The Courier News from Blytheville, Arkansas on December 15, 1952 · Page 11
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The Courier News from Blytheville, Arkansas · Page 11

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Blytheville, Arkansas
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Monday, December 15, 1952
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Page 11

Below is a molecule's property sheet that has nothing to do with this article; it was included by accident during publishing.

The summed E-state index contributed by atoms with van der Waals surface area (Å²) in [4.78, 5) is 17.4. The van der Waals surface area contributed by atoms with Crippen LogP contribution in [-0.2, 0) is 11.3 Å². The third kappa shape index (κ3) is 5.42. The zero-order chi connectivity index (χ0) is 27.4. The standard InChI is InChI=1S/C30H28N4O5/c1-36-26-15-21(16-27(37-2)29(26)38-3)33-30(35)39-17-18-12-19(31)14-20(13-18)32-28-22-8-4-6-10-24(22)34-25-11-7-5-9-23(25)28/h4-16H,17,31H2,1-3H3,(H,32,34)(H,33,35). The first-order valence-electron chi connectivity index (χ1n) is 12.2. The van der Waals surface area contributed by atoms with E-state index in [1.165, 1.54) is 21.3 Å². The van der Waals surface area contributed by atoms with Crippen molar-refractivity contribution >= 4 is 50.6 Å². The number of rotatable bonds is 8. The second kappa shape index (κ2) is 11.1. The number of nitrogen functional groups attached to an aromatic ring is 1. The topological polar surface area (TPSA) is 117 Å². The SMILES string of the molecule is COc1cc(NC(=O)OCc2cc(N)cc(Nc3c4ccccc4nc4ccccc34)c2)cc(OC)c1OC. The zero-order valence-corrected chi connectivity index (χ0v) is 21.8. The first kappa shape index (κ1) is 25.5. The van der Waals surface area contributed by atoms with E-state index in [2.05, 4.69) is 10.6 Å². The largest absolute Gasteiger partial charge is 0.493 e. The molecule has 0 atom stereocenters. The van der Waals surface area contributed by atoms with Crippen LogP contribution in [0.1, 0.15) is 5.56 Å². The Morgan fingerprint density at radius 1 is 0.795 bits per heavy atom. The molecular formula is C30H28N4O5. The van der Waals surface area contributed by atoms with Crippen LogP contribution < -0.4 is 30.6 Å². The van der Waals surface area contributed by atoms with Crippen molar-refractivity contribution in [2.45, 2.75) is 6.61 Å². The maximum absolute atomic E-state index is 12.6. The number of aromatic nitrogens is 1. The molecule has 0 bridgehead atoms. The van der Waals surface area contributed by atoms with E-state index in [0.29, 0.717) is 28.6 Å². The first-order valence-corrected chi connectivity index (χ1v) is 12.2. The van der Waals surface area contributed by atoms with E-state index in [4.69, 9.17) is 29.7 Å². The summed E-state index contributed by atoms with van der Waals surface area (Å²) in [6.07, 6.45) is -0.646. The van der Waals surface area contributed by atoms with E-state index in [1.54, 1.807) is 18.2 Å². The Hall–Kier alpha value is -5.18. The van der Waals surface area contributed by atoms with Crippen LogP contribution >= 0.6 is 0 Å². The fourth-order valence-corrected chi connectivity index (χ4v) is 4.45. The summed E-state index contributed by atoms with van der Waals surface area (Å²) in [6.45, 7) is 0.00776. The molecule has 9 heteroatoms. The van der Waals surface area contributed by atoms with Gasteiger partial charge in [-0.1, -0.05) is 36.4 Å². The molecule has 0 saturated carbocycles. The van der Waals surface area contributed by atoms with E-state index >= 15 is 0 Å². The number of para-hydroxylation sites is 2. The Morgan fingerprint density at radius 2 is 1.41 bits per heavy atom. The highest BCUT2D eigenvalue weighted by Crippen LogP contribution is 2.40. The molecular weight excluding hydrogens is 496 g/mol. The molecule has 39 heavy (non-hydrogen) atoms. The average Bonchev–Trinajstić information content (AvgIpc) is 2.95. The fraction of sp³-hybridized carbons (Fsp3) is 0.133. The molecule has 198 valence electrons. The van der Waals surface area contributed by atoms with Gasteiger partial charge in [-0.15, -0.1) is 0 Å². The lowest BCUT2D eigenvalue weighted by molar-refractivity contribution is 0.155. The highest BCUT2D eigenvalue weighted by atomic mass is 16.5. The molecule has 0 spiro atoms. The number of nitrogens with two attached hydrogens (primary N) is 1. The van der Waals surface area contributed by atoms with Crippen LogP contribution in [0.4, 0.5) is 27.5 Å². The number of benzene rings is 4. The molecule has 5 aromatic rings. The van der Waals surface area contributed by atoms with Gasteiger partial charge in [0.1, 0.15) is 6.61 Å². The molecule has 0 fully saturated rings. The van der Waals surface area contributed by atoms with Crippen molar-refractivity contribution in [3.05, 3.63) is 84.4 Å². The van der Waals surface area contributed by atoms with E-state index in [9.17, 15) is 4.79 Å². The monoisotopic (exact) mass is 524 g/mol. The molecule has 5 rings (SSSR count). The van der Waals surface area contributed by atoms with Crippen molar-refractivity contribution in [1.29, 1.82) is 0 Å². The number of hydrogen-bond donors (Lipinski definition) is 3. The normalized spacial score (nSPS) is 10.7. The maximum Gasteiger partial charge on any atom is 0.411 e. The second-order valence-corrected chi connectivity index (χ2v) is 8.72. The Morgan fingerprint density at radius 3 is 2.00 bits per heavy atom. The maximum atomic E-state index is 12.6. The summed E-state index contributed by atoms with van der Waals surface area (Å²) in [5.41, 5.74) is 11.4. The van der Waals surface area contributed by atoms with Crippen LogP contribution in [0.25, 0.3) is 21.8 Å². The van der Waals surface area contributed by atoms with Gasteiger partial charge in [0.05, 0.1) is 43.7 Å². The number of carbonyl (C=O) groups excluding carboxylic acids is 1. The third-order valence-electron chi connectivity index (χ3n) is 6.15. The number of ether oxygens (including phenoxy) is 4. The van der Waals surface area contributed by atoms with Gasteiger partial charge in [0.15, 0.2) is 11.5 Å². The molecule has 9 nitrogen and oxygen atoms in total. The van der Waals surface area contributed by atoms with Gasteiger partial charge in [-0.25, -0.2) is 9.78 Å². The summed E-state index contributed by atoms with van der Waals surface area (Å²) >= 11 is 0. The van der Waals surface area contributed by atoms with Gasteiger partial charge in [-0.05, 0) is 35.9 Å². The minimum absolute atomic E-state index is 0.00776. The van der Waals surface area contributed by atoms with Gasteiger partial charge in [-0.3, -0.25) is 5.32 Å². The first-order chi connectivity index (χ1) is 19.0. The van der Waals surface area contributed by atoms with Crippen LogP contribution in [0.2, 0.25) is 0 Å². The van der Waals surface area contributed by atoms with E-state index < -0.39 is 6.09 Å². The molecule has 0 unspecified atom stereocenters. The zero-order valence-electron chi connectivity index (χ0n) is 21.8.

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MONDAY, BBC. II INt (A*ry Congress Wants to Cut .'.'•' V , Federal Spending First •f OUBtH r. aUKBRT .Coecreec. tHtouifc wkttuHy eyeing a t» out fer the nomefolk* ant year, Menu l« b* mort anxleua to .chop federal ipeikdinc cad balance .tae budget ft»t. ' ... ... . ..... - The rwuH ceuW to eaiy mode** fax reduction*. V any, before 1964. .-, That'i the pro«p*et reflected la an AModated Free* purvey of in- throughout ' ' . eenftwnneB ~|he country. " " ' The surrey showed on* thing for L »ur*; oo tne touchy subject of ' tan*, ooncrMwneB'* rtew* ar* •cattored IB aH direction*. • Score* o( lawmakers Indicated 'they fee! keenly toward the voter* 1 pretest against high taxe*—• pro- teet finned b; President-elect H- •enhown- during the campaign. But • •.etsenhower hun't taken hi* stand on any *peelfie tax cut* yet. And the absence of cues from the' new • White House contributed te a.lack .of any overwhelming trend toward "-any single program among the V» *en«ton and ret>re*entatiVH parti r-eipating in the poll. \ In. the' House, where tax bills .must start, W lawmakers lined up more or lee* positively for tax cut* now. '. But n Rouse members said tax ; -reductions now are unlikely or un"•'wise, a'nd S» said the budget should be balanced before Congress star.ts chipping away at federal income That adds up to 95 representatives I,'—about M per cent ef those taking " s stand—who want to go slow," or ". i'not go at all, on revenue cuts. , The Senate, was even more cau 1 tibmi Only 10 senators took an out right stand for early tax cuts, whil 12 stood up In opposition. And IS senators—including several of the ii'mort Influential—said let's balance Mthe budget first and then.see wha can be none about cutting'taxes Opinion was divided closely 01 /what taxes should be rediicei • whenever Congress gets, a round ti it. Among lawmakers mentionihi specific types of reductions, 4J sail -nthey wanted to cut individual .in ""com* taxes; 40 asked for cuts ir •'-excise (sales) taxes, and to reduce either income or exces ...profits taxes on corporations. *r •. Many replies, 50'altogether, wer expressed in generalities whic failed to indicate a leaning in an htiat .direction. And. J63; congress r '.men either could not be reached o .^"declined to' respond.' The" surve • 'makes no attempt to forecast spe citic congressional .action ;— simply reflects .the'opiniohs of con gressmen willing to 'state thel position.!. . '., . Among the large'.number of con gressmeri .who stressed balancln the. budget first, many also looke warmly upon tax. cuts. They sa! t?.x.. reductions could go_ hand j hand 'with'' promised "budget' trimming next year.' others thought tax cuts would have to wait until later. Generally, more Democrats were Inclined to, oppose tax cuts now = than Republicans— Jl- to 1 « In 'the XOOM aad T to I IB'the Mute. D***>tt*> today'* Mattered opln- M, Cougre** will luv* to mike > tta mind on tax** pretty quickly. «x Increase* piled oo top <* tax ncrcue* la the l**t two yssrs of «r in Korea automatically begin i expire next June W, unles* the awmaker* *tep in with a aew rogram. The Mhedule ol tax. declines under present law*; Mext June » — Exec** profits Uxee on business, bringing, In bout Vfi billion dollars annually win b« eliminated. ' Dec, 11, IMS—Individual Income axe* will drop back to lower evel*, cutting revenue by three Illion* annually. The drop will be from the present ttl per cent tax ate to JO per cent on net incomes of 13,000 or lex; from M per cent a W per cent on income*'of |M, 000 to IM.OOO. • • April i. 1M4—Kxeise or 'sales axes drop back by on* billion hiefly OB alcoholic beverages gasoline, cigarette* and sporting goods; corporation income decline on the same date by two jillion annually. Rep. Reed of New York, ranking tepubltcan . on the t«x-writtnj louse Ways and Means Commit ee. favors letting excess profit axes .regular corporation Income axes and excise levies decline's scheduled under present laws.- Heed would advance relief' fo .ndlvlduals'to provide a little-ove a. 5 per cent reduction in 1953, wit! another 514 per cent cut in 1954 But he also has made it clear h feels "what happens to taxes de pends largely on the amount o whittling we can do to the Truma: budget." Martin (R-Msss), unoppose for House speaker, says he favor reducing taxes .without throwin (he budget out of line. Rep. Ha leek of Indiana, unopposed for Re publican floor leader, said tax lief s should follow spending cuts Rep. Scott (R-Pa). a close ad viser of President-elect Eisenhow er,' replied to the survey: "The fir. reQuisite is a balanced budget. W must make the government flnan cially'sound and then think abou cutting taxes." On the Senate side, such prom nent Republican • members of th finince committee as Tatt of Ohio. Millikin of Colorado and Martin of 'Pennsylvania indicated they wani to trim spending before embarking on' tax cuts.'And Sea'. Bridges of New Hampshire, a likely choice for GOP floor leader, has Insisted on budget balancing before tax cuts. - . Southern Democrats, who have .teamed .with Republicans, in' the McKay to Qii/t Governors/i/p This Week EYE-FETCHING ENClNEERS-RlxxU Wetz, left, and Lana Ba*hvn«, *re an *ye-c*tchin< train crew aboard thi* miniature locomotive and tender, In Miami, na. Rhode end Lane are glad they weren't pilotinf the snowbound streamliners that were tied up is the winter's worst storm la the Pacific Northwest r Iron-Nerved Airman Frees Lodged Bomb, Saves B-29 and Buddies TOKYO W)—The Air Force said today in Iron-nerved airman saved the lives of a B29 crew by disarming a live bomb stuck In a bomb rack while Its so-second time fuse ticked away. ' . . : ' The daring feat was accomplished In 40-below-zero temperatures as the Superfort with a crew of 13 started home-to Okinawa from a bombing mission over North Korea. .-,••- . . : Airman First Class Ernest P. Qoo- ris, an aerial gunner from Glassport, Pa., crawled into the windswept bomb bay. The live* of th* crei hung on his ipeed and skill. "I found that a flash bomb use< for nljht strike photo* had lalle: on a couple of 100-pounders tha didn't drop." Goorls related. Fighting against numbing cold he went to work on the fuse. the bomb went off It would ris\ torn the plane apart. Goorls: defused the bomb, in Jui I seconds! past, also were strong for balancing the'budget. •-'. • • '-. • • '" .It Is easier to 1 thread a needle if the end 'of the thread Is cut on a bias.. - -' Two Kansas City Hotels Damaged :.''KANSAJ5 ' CITY </P> — A fire in downtown' Kansas Clty;sent more than 500 guests scurrying from three large hotels yesterday. The flames destroyed a two-story building housing. a restaurant and a • cleaners and .damaged the New Yorker and State Hotels. Smoke damage occurred at the , Phillips -- .- - i person's became 1U from smoke which settled thickly over downtown district but no one was injured dangerously. Damage was eetimated at $250,000 to $300,000. '•••/'• PORTLAND, Ore. W) — Douglas <cKay, who returned yeiterdsy it a week of conferences aboard he cruiser Helena with Presldent- lect Dwlght Eisenhower, said he will resign this week as governor of Oregon. McKay said he then will fo to Wsshlngton, D. C., for a series of inferences before taking .over as ecretary of the Interior In Eisenhower's cabinet. Tanned .and relaxed after the mid-Pacific talks wttli Eisenhower and other key officials In the new administration, McKay told reporters who met his plane after * flight from Edwards Air Force Base. Calif,, that he co.utdn : t discus* what had been said at the pre-inauguratlon Cabinet meetings. But he did say that there would be a lot of hlrlns and firing In the Interior Department when he lakes over. Among those to be fired. McKay said. Is Reclamatln Commissioner Michael Straus, who has advocated federal control of an expended Columbia Hlvcr power system. McKay, who fzvored s program with more regional controls, declined to say who else might lose his Job. But he said. "It Is only natural that a new administration »ou)d appoint people symoathetlc lo the policies of the administration." Hoover to Got Special Invfo To Inauguration WASHINGTON W) — Herbert Hoover will be writ « special invitation to • place o( honor it the Inauguration of Pmldent-eleet Efcen- hower Jin. 30. . The plan thus to pay homage to the last Republican to live In the White House and the nation's only living former president was announced at a news conference yesterday by Sen. Bridget <R-rfW>. Bridges chairman of a legfela tors' arrangement* committee, aalct also that Vice President-elect Nixon i'lll be sworn tn at the same outdoor eremony. $100 MMon In Reserve of 'World Bank' ANNAPOLIS. Md. I/D — The "World Bank" has loaned '114 billion dollar* *ince the end of World War n and ha* been able to set aside loo million In reserve from profits received, the bank's top official seid here last night. aigen* R. Black, president of thp. International Bank for Reconstruction and Development, said much of the IK billion hai been repaid. He told a et. Johns College forum audience that the bank make* a profit of between 15 and M million dollars a year. The loans, to war-torn and .un- develped areas of the world ha** been made to finance eiectrle, grtln storage, farm ana eonstiuetlon project*, he laid. River-Harbor Review Asked WASHINGTON (/n - inve«tJ«lt. Ing congressmen recommend a complete review of the huge backlog of authorlied river, harbor and flood control projects with a view to weeding out those not worth building.. A House public works subcommittee which lor the past 15 months has been studying th» situation Issued Its first report yes- terdsy. It criticized congreumen for "pork barrel" practices, ind Army engineers for not keeping plans up to dale and for «ubmit- tlng "deceptive", cost estimates. M. S. Eisenhower Heads Foundation NEW YORK (/F) — Dr. Milton S Eisenhower, president "of Pennsylvania State College aVirt brother of President-elect Dwight D, Elsen- hower, has accepted the chairmanship' of the. newly formed American-Korean Foundation. The foundation is concentrating on relief and rehabilitation measures and will care for about 100,000 Korean war orphans. CELEBRATING ITS ,82nd CHRISf MAS OF OLd-FASH'N"GOQDNESS CASCADE.,.and only CASCADE, gives you the light mellow ncbneji of the^Gcorgt A. Dickel 1870 formul.l 53 FORD it took money . Yoqr w»ter system serve* yoij by securing water, by storing w»ler, by ieslirif »nH' purifyinj^witer to m»ke" it safe for use and by dehTeriiij water into yeijr heineer pl»e« of business.' These things it is «bl« to do beenust substantial sums of money hart been expended on equipment and installations which perform . these functions. Fortunately, most of us benefit by expenditures made over a period of years, including periods when prices were much lower than they are now. Yet even in terms of 1940 prices, when most commodities cost about half what they do now, water works facilities cost , -real money. A two-billion" gallon reservoir big enough to. provide a 200-day supply for a city c'f 100,000, cost $2,500,000 ten years ago. , : The pumping station required te moTe this'water through the city's mains ,eo«t $100,000 to build and equip. ;• A mile of 8-inch cast iron pipe, of the type used for water mains in residential areu, eo«t *«,SOO, and, under normal condition* eecl another $4,500 to Install. •-..'••' V An.ilevated storage tank of l?S,000-gallon capacity, of th» •.-'.: typ« you^n aec serving small townVand TilJag«i, e«st |18,000. ,,,,. A filtration plant for t city the »ii« of Louisrille, Kentocky, .«o«t $1,850,000. • . Whether financed by private capital or a municipal authority, - * water workii KM alw»y« represented « major InTeatment, ranging from $50 to $ 10<J per person aerT*d> , - Rega'r<M«s« 'of preTailin'g prices, it has always taken a lot 'of money to bring yon safe, usable water. « Blytheville Water Co. THE NEW STANDARD OF THE AMERICAN ROAD! Inn ivb|M le With 41 "Worth Mora" features... it's worth mor* whan you buy it . , .worth mora whan you sail itl comfort you need lor today's level p«rkways or rough, rutted byways . . . plu* nearly effortlee* steering, braking, and parking. And you'll see beauty that belongs wherever you may drive. When you see this new Ford at your Ford Dealer's, when you Teat Drive it and Value'Check it, you'll understand why itis worth more when you buy it... worth mate, when you sell it. You'll agree thst here, indeed, is the New Standard of the American Road! Th'ii '54 ford «etj an entirely new standard for the American Raul. Tor in this big new Ford you'll find 41 "Torkh More" features that give you more of the thing* ywi van!... more of the things you need . ,, than ever before in low-priced car history. You'll find the "Go" you need to handle today's long-di»t»nce driving ... the economy you want on long trip* or short. You'll enjoy Ford's new Miracle Rids that brings you the smooth, quiet riding CHOICI OF V-l Oil SIX ford't famoui 110-h.p. hlgh-ccmprtHien Strato-Slar V-3 kai B partner for Ihrifty "Go"- in th» 101-Vp. low-friction, high-co/npreiiion Milsag* MoVtr Six. 'ford Autaaiolit Power Pilol givei high-compfejiion "Go" with regular gai. A few of th» 41 "Worth Mori" ^crtum in th* 1953 Ford NfW MMACU DIM - MM |»M iwr. WIFT 1O fOeOOMATIC - ond you'll fOWW-f IVOI rsOAU-.r. w^««UJ CUttM-mi PUI1INO - pr«v.ih hex. rMpinln* •**)*• **i ih»«fc *b««rb«r *iv«r thtfl 090111. ll'i t4v» Rn*^, mail • frem ob«y« t* «limtnat« duity, Crafty NMI^I, >nJ nMk*! "filling up" *oii»r <j/vtd, on»-pi*c* "IndiMtFd, • ear. •etien, n«* |vd IMM rubWr •ulhienl, v«rieli]| awtomolie dflvi iv«r built. fioor h«l«t. Th*y *Kr* *«r« VH»%- fi»m «!Tf *r lirf* «[ th« fowtmi punp. *ld», or»-pTtc« r*«f w]nd«sw «nrf b'f rH« *•( fW»« y«u •« A»J i«m«mb«r, Fotd olio ofi«r> lti« «ruil»J ilooi *•<• «»J ^•vW< ««Uf lk«r»r t*< "''" p!p« »l»" yo<J Hunk piitor. wlodowi all atoant — »lv«« Here now...the 53 FORD Sf£fr... TEST ex* vz rr PHILLIPS MOTOR (OMPANY Phone 4453 Broadway i Ch!ck«awba